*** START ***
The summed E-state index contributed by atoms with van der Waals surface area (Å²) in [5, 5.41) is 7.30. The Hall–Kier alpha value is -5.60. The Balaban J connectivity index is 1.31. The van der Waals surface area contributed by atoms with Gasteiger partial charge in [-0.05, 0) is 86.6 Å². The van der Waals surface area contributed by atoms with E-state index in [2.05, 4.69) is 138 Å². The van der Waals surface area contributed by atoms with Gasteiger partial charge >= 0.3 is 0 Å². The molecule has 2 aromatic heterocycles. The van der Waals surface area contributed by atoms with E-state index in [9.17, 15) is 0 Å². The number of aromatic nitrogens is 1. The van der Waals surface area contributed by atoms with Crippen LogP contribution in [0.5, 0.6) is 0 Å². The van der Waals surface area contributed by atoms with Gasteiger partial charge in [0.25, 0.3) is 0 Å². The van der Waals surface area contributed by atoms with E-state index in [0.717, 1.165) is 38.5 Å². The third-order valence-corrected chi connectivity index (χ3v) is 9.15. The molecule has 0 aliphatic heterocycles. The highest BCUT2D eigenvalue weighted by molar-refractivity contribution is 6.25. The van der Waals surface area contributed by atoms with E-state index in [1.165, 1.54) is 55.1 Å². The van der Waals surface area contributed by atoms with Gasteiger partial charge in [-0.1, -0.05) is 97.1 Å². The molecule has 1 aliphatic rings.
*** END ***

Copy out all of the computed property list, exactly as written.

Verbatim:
The summed E-state index contributed by atoms with van der Waals surface area (Å²) in [5, 5.41) is 7.30. The Hall–Kier alpha value is -5.60. The Balaban J connectivity index is 1.31. The van der Waals surface area contributed by atoms with Gasteiger partial charge in [-0.05, 0) is 86.6 Å². The van der Waals surface area contributed by atoms with E-state index in [2.05, 4.69) is 138 Å². The van der Waals surface area contributed by atoms with Gasteiger partial charge >= 0.3 is 0 Å². The molecule has 2 aromatic heterocycles. The van der Waals surface area contributed by atoms with E-state index in [9.17, 15) is 0 Å². The number of aromatic nitrogens is 1. The van der Waals surface area contributed by atoms with Crippen LogP contribution in [0.5, 0.6) is 0 Å². The van der Waals surface area contributed by atoms with Gasteiger partial charge in [0.25, 0.3) is 0 Å². The van der Waals surface area contributed by atoms with E-state index in [0.717, 1.165) is 38.5 Å². The third-order valence-corrected chi connectivity index (χ3v) is 9.15. The molecule has 0 aliphatic heterocycles. The highest BCUT2D eigenvalue weighted by molar-refractivity contribution is 6.25. The van der Waals surface area contributed by atoms with E-state index in [1.165, 1.54) is 55.1 Å². The van der Waals surface area contributed by atoms with Gasteiger partial charge in [-0.1, -0.05) is 97.1 Å². The molecule has 1 aliphatic rings.